So Jim might be a little obsessed. And I like that. He makes me seem grounded when it comes to my level of interest in golf.

Thoughts about Buffalo, April and a few other things

Over the past several nights, I’ve been going back in time in my mind. It was the fall of 1994 and the winter of 1995. I was barely out of college, didn’t really know what I was doing as a journalist and I was living in an upstairs apartment in an old house in Buffalo, New York.

Blame it on hockey.

Since the NHL playoffs began, I have found myself interested in this series between the Buffalo Sabres and the Philadelphia Flyers. I’ve caught some of it on the NHL Network (because Versus and NBC seem to have far more interest in other series) and thought kind of longingly of my six months or so in Buffalo.

I was working a temporary gig for the Associated Press. I helped cover the Bills at times, on several occasions I drove down to Olean to cover St. Bonaventure basketball (including once when the opponent was a John Calipari-led UMass team) and I covered a bunch of Sabres games.

While I have a very soft spot in my heart for some of the other places I’ve lived including Phoenix, Cincinnati and Raleigh, I rarely even think about my time in Buffalo. That’s kind of too bad. It was a good experience. Because of a NHL labor issue, I covered some interesting things. I once waited outside of the NHL offices in Toronto with a bunch of media from Canada. I covered a 4-on-4 hockey thing with NHL stars in Hamilton. I went to a OHL game in Niagara Falls to write a story about the younger brother of Eric Lindros.

The AP offices were located in the Buffalo News, so I got to know a number of people on their staff. I became friends with Jerry Sullivan and Mike Harrington. I learned a bunch about hockey from Jim Kelley and it was a sad day this winter when he died because he couldn’t have been nicer. I remember seeing Christian Laettner’s father, who worked at the News, I think in the press room or something.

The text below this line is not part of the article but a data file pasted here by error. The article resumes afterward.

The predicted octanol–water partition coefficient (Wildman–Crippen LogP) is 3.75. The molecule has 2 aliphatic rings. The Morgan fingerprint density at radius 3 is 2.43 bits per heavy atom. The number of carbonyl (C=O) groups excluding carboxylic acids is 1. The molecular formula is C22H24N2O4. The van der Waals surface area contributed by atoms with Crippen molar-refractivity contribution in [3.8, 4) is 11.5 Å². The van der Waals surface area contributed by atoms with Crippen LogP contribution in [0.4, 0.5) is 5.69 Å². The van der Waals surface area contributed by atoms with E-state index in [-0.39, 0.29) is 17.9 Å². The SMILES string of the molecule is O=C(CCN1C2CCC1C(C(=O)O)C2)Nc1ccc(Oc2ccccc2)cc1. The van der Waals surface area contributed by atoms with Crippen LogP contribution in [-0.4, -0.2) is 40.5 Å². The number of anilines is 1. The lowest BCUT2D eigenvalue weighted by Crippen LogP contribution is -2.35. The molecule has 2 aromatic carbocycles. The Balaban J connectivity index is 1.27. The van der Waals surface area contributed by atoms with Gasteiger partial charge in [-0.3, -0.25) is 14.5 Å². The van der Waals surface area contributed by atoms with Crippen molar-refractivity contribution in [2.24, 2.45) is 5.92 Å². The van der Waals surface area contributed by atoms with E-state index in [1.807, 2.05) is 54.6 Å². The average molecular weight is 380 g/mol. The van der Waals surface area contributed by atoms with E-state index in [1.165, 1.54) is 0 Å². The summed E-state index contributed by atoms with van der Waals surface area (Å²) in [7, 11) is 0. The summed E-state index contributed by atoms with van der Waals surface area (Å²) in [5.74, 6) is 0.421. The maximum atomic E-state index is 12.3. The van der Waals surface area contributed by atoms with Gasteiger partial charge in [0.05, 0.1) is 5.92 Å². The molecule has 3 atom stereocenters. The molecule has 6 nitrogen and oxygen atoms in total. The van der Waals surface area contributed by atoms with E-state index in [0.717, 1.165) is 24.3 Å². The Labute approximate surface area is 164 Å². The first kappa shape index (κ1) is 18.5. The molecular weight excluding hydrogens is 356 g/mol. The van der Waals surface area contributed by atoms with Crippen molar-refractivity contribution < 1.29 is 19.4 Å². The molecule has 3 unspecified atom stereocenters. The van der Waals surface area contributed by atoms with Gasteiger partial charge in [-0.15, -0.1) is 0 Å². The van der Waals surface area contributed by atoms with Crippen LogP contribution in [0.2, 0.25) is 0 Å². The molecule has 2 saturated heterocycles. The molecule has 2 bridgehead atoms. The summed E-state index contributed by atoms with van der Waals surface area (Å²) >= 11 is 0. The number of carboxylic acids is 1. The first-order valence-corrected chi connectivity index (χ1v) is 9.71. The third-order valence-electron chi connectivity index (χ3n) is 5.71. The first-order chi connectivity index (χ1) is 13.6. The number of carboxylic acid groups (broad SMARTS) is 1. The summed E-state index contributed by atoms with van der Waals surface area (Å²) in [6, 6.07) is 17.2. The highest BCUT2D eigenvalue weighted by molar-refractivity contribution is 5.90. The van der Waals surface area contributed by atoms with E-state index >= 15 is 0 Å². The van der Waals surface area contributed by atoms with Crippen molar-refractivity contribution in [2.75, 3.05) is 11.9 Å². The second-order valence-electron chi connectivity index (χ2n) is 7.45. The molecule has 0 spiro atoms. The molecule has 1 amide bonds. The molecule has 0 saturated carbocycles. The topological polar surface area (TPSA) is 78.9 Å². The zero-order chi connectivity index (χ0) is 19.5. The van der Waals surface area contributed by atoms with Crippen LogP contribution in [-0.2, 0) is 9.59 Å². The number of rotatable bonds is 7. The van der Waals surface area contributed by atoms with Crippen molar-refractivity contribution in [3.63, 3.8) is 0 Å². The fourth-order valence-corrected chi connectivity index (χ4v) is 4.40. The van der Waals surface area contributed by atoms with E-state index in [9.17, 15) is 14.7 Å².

But after seeing playoff hockey back in Buffalo, I think about the Aud. It was such a wonderful old building for hockey. It was loud, the fans cared, it was pretty cool. I remember how there was no elevator from the press box to the arena floor. I remember how tiny the locker rooms. I remember the first time I covered a postgame in which the coach (in this case Marc Crawford of the then-Quebec Nordiques) answered questions in French and then talked to the rest of us in English afterwards. I think it is cool that because of Buffalo’s proximity to the border — and that a good chunk of its fan base is on the other side of the border — that they play both the Star Spangled Banner and O Canada before every game, regardless of opponent.

I actually covered the groundbreaking of the building the Sabres currently play in, the HSBC Arena. It was initially called Marine Midland Arena. It is just down the street from the Aud and basically across the street from the News.